There were mice in the omega-3 group that did not even get breast cancer and apparently were able to destroy the injected breast cancer cells. The mice that got a diet rich in omega-3 also had less inflammation. According to the scientists, this may mean that omega-3 fatty acids help to suppress the type of inflammation that triggers the rapid development and spread of tumors. The American study is published in Clinical and Experimental Metastasis.
The results of the two studies fit in nicely with other studies showing that fish oil consumption during pregnancy and in the childhood helps suppress the development and spread of breast cancer cells later in life.
It is important to maintain an optimal balance between omega-3 and omega-6 fatty acids. Consuming too much omega-6 from plant oils, margarine, chips, and industrially processefoods destroys the delicate balance and sets the stage for low-grade chronic inflammation. This is not something one notices but the condition results in oxidative stress that is very bad for your health.

  • Choose oily fish such as herring, anchovies, salmon, mackerel, and trout from clean and pure waters
  • Try to avoid predatory fish like tuna that tend to contain too much mercury and other hormone-disrupting chemicals
  • High-quality fish oil supplements are a good alternative for people who do not like oily fish or simply don’t eat enough


Melatonin is primarily known as a sleep hormone but studies show that the compound prevents cancer in a variety of different ways. Melatonin is produced in the brain’s pineal in response to nightfall. With increasing age, this gland starts to calcify and shrink, causing our melatonin synthesis to decrease. At the age of approximately 60, a person’s melatonin production will have dropped by around 50 percent compared with when that person was in his or her twenties. It continues to drop.
For decades, scientists have pointed to the link between decreasing melatonin production in senior life and the fact that the risk of breast cancer and other cancers goes up. Lack of daylight, overexposure to light from the screens of electronic devices (blue light), stimulants, medicine, air travel across time zones, and electrosmog can also lower the body’s natural melatonin production.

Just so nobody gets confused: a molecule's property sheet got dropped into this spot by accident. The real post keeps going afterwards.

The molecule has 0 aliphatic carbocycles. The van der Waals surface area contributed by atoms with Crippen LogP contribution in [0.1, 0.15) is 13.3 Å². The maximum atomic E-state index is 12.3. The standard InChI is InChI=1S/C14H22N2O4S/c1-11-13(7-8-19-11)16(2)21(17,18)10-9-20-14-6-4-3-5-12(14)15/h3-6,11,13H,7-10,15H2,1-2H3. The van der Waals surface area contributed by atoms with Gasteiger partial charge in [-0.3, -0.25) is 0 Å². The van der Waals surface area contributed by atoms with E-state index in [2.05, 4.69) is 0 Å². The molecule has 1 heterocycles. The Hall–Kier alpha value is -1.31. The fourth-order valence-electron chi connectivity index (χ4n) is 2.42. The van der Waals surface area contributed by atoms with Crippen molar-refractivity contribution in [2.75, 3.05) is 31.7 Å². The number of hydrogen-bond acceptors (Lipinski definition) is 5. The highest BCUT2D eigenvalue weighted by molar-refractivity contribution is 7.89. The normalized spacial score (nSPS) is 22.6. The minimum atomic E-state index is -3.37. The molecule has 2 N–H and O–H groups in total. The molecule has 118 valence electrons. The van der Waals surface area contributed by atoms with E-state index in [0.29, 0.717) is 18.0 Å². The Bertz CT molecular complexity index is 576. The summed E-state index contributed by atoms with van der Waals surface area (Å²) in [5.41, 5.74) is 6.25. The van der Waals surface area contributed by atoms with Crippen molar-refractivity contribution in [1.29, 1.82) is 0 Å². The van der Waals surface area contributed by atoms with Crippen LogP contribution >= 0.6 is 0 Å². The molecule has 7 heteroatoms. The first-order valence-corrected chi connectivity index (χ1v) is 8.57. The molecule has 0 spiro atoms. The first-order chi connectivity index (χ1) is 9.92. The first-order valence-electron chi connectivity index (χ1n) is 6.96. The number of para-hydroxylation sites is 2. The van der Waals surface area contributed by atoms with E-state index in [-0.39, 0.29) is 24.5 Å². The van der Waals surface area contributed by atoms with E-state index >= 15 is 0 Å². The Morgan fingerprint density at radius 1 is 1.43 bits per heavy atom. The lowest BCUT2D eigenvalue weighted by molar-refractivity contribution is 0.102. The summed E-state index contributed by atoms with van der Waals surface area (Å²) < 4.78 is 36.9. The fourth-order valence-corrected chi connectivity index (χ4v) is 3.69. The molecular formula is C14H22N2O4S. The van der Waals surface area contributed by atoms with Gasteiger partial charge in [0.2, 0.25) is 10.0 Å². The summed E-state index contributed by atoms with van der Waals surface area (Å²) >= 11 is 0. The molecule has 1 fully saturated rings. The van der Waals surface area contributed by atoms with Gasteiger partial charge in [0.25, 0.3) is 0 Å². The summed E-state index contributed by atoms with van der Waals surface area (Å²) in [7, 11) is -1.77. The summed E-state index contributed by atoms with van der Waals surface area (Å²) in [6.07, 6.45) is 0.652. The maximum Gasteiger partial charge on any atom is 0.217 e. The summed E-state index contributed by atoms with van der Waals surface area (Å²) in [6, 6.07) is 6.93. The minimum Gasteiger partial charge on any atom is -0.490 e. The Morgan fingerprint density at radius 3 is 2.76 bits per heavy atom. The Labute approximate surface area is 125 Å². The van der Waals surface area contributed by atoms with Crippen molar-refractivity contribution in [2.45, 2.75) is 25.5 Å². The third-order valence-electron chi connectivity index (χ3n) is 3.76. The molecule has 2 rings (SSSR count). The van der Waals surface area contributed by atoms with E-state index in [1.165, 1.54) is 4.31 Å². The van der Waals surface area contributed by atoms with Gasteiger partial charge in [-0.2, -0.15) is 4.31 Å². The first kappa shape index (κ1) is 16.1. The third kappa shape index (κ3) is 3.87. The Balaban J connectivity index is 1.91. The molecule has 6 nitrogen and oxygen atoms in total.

Nightshift work can increase a woman’s risk of breast cancer by up to 40 percent, according to Johnni Hansen, a senior scientist working with the Danish Cancer Society.
There is possibly a relation between low melatonin levels and breast cancer. Melatonin inhibits the production of the type of estrogen that is involved in hormone-sensitive breast cancers. A study carried out on mice shows that melatonin supplementation can lower the risk of cancer. The scientists believe melatonin has several important functions. It is an antioxidant, it regulates the hormone balance, it supports the immune defense, and it counteracts unwanted inflammation. Although no human studies are able to show that melatonin can prevent cancer at this point, it appears that melatonin supplements are able to postpone the ageing process.
There are also promising results of studies where cancer patients have been given supplements of melatonin. Standard cancer therapy includes chemotherapy and radiation. According to a Danish research article published in Ugeskrift for Læger (the journal of the Danish Medical Society), melatonin supplements are able to boost the anti-cancer effect of chemotherapy and reduce many of the side effects. By combining chemotherapy with melatonin, it is possible to increase the odds of surviving cancer from 28.4 percent to 52.2 percent over a one-year period. The positive effect of melatonin in cancer confirms earlier studies from abroad.
No matter what, it is always important to get a proper night’s sleep to support the body’s natural melatonin production. If you have problems with falling asleep or if you sleep poorly, you should do something to solve the problem. In many cases, it is caused by a lack of melatonin.